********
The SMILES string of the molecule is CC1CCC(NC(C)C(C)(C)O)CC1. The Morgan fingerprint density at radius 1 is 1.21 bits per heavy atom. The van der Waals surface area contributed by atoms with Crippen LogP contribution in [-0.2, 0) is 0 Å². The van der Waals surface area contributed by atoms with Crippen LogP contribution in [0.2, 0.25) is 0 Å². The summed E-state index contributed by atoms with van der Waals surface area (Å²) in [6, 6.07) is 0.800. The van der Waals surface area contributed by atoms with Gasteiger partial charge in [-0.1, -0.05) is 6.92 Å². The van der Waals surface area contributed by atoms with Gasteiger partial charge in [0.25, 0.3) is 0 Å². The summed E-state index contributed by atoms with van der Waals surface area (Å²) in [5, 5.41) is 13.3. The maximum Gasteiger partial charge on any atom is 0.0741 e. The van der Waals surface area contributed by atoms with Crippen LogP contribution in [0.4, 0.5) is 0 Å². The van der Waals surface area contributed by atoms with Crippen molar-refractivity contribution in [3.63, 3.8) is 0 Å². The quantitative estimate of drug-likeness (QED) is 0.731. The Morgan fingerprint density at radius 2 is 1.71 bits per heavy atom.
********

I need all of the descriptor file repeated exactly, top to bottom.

The SMILES string of the molecule is CC1CCC(NC(C)C(C)(C)O)CC1. The Morgan fingerprint density at radius 1 is 1.21 bits per heavy atom. The van der Waals surface area contributed by atoms with Crippen LogP contribution in [-0.2, 0) is 0 Å². The van der Waals surface area contributed by atoms with Crippen LogP contribution in [0.2, 0.25) is 0 Å². The summed E-state index contributed by atoms with van der Waals surface area (Å²) in [6, 6.07) is 0.800. The van der Waals surface area contributed by atoms with Gasteiger partial charge in [-0.1, -0.05) is 6.92 Å². The van der Waals surface area contributed by atoms with Gasteiger partial charge in [0.25, 0.3) is 0 Å². The summed E-state index contributed by atoms with van der Waals surface area (Å²) in [5, 5.41) is 13.3. The maximum Gasteiger partial charge on any atom is 0.0741 e. The van der Waals surface area contributed by atoms with Crippen LogP contribution in [0.4, 0.5) is 0 Å². The van der Waals surface area contributed by atoms with Crippen molar-refractivity contribution in [3.63, 3.8) is 0 Å². The quantitative estimate of drug-likeness (QED) is 0.731. The Morgan fingerprint density at radius 2 is 1.71 bits per heavy atom.